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Re: Why does Debian allow all incoming traffic by default

Le 23/09/2018 à 10:41, Joe a écrit :
On Sat, 22 Sep 2018 17:07:59 +0200
Pascal Hambourg <pascal@plouf.fr.eu.org> wrote:

PPTP does require specific NAT support for the GRE protocol.
Use case : two clients of the same PPTP server share the same public
IP address.

It doesn't work, see below.

It can work if and only if the NAT device has specific support for PPTP.
The GRE header used by PPTP contains a "Call ID" field which acts as a sort of destination port and can be used to associate the packet with an existing PPTP session.

The second
person to make the attempt could not make contact until about two
minutes after the first had disconnected.

Yes, until the GRE mapping created for the previous session has expired.

The server sends a GRE packet to the public IP address. How does the
NAT device know which client the packet must be forwarded to ?

Because NAT requires the maintenance of a table of connections, with
source and destination IP addresses, which is exactly what is required
by both stateful firewalling and connection tracking. In this case, for
the first GRE packet, it is connection tracking which uses the table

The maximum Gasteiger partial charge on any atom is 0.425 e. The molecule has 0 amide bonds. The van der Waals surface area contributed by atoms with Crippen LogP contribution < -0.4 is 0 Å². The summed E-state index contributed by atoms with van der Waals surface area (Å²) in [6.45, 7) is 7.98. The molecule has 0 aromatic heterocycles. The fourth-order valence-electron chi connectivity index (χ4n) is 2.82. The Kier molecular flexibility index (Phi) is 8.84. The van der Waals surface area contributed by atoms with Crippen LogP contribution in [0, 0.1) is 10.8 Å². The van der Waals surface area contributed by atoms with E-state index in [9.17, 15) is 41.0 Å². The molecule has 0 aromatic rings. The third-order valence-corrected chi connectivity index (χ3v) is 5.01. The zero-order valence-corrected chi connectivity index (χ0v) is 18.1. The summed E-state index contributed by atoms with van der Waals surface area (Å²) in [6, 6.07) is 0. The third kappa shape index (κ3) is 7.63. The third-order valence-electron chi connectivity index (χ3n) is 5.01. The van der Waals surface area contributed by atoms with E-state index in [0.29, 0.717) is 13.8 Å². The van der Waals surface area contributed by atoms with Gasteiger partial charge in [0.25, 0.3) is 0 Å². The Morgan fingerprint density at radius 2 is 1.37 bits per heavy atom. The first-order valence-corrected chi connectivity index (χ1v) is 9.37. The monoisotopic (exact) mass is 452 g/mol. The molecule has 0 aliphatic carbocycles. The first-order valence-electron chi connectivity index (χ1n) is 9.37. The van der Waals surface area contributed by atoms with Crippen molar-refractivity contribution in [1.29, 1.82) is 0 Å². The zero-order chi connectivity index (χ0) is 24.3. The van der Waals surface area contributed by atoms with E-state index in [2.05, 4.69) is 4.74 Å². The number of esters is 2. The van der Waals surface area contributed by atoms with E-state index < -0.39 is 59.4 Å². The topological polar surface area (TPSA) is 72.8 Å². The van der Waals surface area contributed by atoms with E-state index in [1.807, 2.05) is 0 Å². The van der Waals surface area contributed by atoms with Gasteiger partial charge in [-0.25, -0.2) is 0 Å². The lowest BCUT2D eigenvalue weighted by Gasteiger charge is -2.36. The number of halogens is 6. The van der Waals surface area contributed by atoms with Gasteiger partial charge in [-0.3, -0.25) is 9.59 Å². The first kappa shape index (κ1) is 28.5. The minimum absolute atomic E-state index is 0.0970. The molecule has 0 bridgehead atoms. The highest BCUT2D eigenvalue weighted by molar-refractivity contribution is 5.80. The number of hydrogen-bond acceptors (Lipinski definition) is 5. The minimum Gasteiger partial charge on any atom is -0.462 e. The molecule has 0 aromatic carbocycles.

data to route the packet to the machine with an existing TCP/1723
connection from the same source address.

If the NAT layer has no specific support for PPTP, there is no relationship between the TCP control connection and the GRE streams. If the first GRE packet is sent by the PPTP server, it is just discarded by the NAT box because no mapping exists yet. The first GRE packet sent by a private client creates a NAT mapping which is used to forward subsequent packets sent by the server.

What you can't do with PPTP is make multiple connections between the
same two NAT machines, for this same reason, because GRE doesn't have
the means for being tied to one particular TCP/1723 path. It doesn't
carry the same meta information as does the TCP protocol.

Actually it does, as I mentioned above. When establishing a session over the TCP control connection, the client and server exchange "Call ID" numbers which are present in the header of the GRE packets sent within that session. The Call ID field can be used by NAT as a destination port.

AFAIK, Netfilter PPTP/GRE conntrack and NAT helper modules use it.

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